Glanbia Co-op and Glanbia Ireland announce rebrand
Despite the challenges of the last year, Ornua, the Irish agri-food co-operative, has recorded a record turnover.
CEO of Ornua, John Jordan talks
to Erin MCCafferty
Dairy farmer, Nicholas Cooney.
Article appeared in issue 1, 2023
Changing the narrative
Irish dairy farmer, Nicholas Cooney, took on the role of a National Dairy Council (NDC) farmer ambassador as a way of contributing to the narrative around farming in Ireland in a positive way, he tells Irishfood
Nicholas Cooney is a dairy farmer in Co. Louth where he has 480 cows and farms 500 acres with his wife and three children. His passion for his work has seen him join the NDC in its Farmer Ambassador programme, where he is keen to shine a light on the hard work being undertaken by farmers all over the country towards climate action issues: “I felt that getting involved in the NDC’s programme was a good way of trying to promote our industry, to show what we are doing on the ground towards these issues. There is huge pressure on the farming community to reduce emissions and meet targets but there is an awful lot of innovative work going on already and this needs to be promoted.”
Reducing the herd
Nicholas believes that reducing the herd is not the answer: “Simply saying we need to get rid of all the cows is not the answer. It’s a dramatic thing to say and it is easy to run with as a soundbite which is simplified and dramatic, but it won’t solve the problem. I am not denying that we have a problem though. But in Ireland, unlike France or Germany for example, we don’t have other large industries to compare our agricultural industry against. And tackling climate action is a global issue, not a national one. Ireland is one of the most sustainable producers of dairy in the world and demand for the product is there. If we simply cut production, it will be produced elsewhere but in a less sustainable fashion.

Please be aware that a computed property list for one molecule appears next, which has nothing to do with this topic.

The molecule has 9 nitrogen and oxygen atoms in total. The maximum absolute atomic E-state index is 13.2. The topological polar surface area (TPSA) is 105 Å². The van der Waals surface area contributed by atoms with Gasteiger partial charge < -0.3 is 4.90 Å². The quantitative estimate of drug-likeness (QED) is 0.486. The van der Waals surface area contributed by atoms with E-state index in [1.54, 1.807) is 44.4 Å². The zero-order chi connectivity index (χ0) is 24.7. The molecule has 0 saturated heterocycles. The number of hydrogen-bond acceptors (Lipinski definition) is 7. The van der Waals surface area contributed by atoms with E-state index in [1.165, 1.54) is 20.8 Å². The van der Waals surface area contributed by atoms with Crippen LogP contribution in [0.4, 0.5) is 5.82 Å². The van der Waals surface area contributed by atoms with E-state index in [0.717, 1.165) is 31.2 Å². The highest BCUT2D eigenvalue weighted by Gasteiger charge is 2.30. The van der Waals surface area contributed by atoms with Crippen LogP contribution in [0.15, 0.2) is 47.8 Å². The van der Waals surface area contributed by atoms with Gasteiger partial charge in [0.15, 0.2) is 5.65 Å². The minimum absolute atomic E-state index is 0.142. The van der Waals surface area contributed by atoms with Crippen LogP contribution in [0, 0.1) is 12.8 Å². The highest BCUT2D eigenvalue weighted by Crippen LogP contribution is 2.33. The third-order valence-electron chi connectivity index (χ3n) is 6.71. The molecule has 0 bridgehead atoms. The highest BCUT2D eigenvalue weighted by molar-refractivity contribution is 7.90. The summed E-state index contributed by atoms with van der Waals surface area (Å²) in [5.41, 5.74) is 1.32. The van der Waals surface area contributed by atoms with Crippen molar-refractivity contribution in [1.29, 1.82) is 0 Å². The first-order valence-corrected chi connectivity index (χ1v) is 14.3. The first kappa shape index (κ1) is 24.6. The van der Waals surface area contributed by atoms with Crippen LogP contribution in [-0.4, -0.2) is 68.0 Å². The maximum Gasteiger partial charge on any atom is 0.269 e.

“As farmers, we know we have to adapt and change, and I believe we will meet our targets. I would argue that agriculture is one of the few industries in Ireland that is doing an awful lot about the climate issue and has been for years. There is an awful lot of work to do, but Irish farmers are putting the work in.”
Our job to speak up
Farmers, he says, are an easy target. “It's all very well to say ‘let’s reduce or do away with methane’ but the fact of the matter is that people around the world rely on it for almost half of our global food production and food security needs to be protected. Imagine if we were suggesting that all mobile phones are banned, or computers are banned? Or that we ban televisions? They are all made with fossil fuels. But that would not be a popular suggestion and it would not make sense as an overnight solution from an economic point of view. No politician would ever suggest this. I think farmers are an easy target, but it is our job to speak up and promote the good in our industry. Yes, we know things need to change and we are happy to work on that problem, and here are the ways we are doing it…”
Citing some examples of how Nicholas is practically addressing climate issues on his own farm, he says: “We have been using protected urea on our farm for the last four years exclusively. It reduces the emissions of ammonia into the atmosphere when it is spread so this is a big step towards improving our sustainability credentials. In addition, this year alone, 15% of our total milking platform has been reseeded with clover, which we have been doing for a few years now – at this stage probably about 30-40% of our total grassland area is clover so that will help to reduce the amount of nitrogen by about 20%. We can measure this and give quantifiable examples of improvements here.
“Another measure we have taken is the rating of our cows using the economic breeding index. We are using this to breed a more sustainable cow and we can measure how efficient it is in terms of carbon emissions, so that's a massive game changer. These are just some examples of what is being done on the farm to become more sustainable but everything we do now takes into account environmental measures, whether it be around slurry spreading or measuring moisture content in soil.”